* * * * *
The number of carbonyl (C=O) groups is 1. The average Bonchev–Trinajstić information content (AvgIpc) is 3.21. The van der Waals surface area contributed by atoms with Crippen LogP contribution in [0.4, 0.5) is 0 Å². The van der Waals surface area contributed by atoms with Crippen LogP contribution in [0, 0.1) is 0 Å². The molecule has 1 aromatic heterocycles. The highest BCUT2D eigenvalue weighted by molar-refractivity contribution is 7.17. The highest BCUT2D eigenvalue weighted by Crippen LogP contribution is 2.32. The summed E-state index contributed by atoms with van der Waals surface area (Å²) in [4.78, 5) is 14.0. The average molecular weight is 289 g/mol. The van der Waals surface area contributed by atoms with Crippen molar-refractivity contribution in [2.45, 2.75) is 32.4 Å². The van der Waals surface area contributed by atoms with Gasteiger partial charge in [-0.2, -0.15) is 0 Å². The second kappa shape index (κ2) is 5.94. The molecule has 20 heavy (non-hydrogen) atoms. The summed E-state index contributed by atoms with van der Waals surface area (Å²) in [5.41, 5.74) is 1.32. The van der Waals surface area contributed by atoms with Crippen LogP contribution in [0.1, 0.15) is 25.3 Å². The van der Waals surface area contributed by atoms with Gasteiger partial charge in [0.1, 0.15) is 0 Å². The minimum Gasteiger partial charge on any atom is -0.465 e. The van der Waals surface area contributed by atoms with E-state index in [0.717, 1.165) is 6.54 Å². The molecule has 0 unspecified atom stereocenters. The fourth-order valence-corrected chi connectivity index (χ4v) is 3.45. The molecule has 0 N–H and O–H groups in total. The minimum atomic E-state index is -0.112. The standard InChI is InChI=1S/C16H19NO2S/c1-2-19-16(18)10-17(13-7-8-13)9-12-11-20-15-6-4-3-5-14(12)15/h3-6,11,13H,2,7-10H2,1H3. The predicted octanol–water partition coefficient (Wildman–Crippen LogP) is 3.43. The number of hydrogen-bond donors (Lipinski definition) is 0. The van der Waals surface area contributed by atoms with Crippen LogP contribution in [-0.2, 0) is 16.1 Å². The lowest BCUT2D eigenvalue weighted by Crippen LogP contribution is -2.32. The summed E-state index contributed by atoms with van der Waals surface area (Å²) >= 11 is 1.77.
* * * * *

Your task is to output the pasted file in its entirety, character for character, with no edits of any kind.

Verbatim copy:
The number of carbonyl (C=O) groups is 1. The average Bonchev–Trinajstić information content (AvgIpc) is 3.21. The van der Waals surface area contributed by atoms with Crippen LogP contribution in [0.4, 0.5) is 0 Å². The van der Waals surface area contributed by atoms with Crippen LogP contribution in [0, 0.1) is 0 Å². The molecule has 1 aromatic heterocycles. The highest BCUT2D eigenvalue weighted by molar-refractivity contribution is 7.17. The highest BCUT2D eigenvalue weighted by Crippen LogP contribution is 2.32. The summed E-state index contributed by atoms with van der Waals surface area (Å²) in [4.78, 5) is 14.0. The average molecular weight is 289 g/mol. The van der Waals surface area contributed by atoms with Crippen molar-refractivity contribution in [2.45, 2.75) is 32.4 Å². The van der Waals surface area contributed by atoms with Gasteiger partial charge in [-0.2, -0.15) is 0 Å². The second kappa shape index (κ2) is 5.94. The molecule has 20 heavy (non-hydrogen) atoms. The summed E-state index contributed by atoms with van der Waals surface area (Å²) in [5.41, 5.74) is 1.32. The van der Waals surface area contributed by atoms with Crippen LogP contribution in [0.1, 0.15) is 25.3 Å². The van der Waals surface area contributed by atoms with Gasteiger partial charge in [0.1, 0.15) is 0 Å². The minimum Gasteiger partial charge on any atom is -0.465 e. The van der Waals surface area contributed by atoms with E-state index in [0.717, 1.165) is 6.54 Å². The molecule has 0 unspecified atom stereocenters. The fourth-order valence-corrected chi connectivity index (χ4v) is 3.45. The molecule has 0 N–H and O–H groups in total. The minimum atomic E-state index is -0.112. The standard InChI is InChI=1S/C16H19NO2S/c1-2-19-16(18)10-17(13-7-8-13)9-12-11-20-15-6-4-3-5-14(12)15/h3-6,11,13H,2,7-10H2,1H3. The predicted octanol–water partition coefficient (Wildman–Crippen LogP) is 3.43. The number of hydrogen-bond donors (Lipinski definition) is 0. The van der Waals surface area contributed by atoms with Crippen LogP contribution in [-0.2, 0) is 16.1 Å². The lowest BCUT2D eigenvalue weighted by Crippen LogP contribution is -2.32. The summed E-state index contributed by atoms with van der Waals surface area (Å²) >= 11 is 1.77.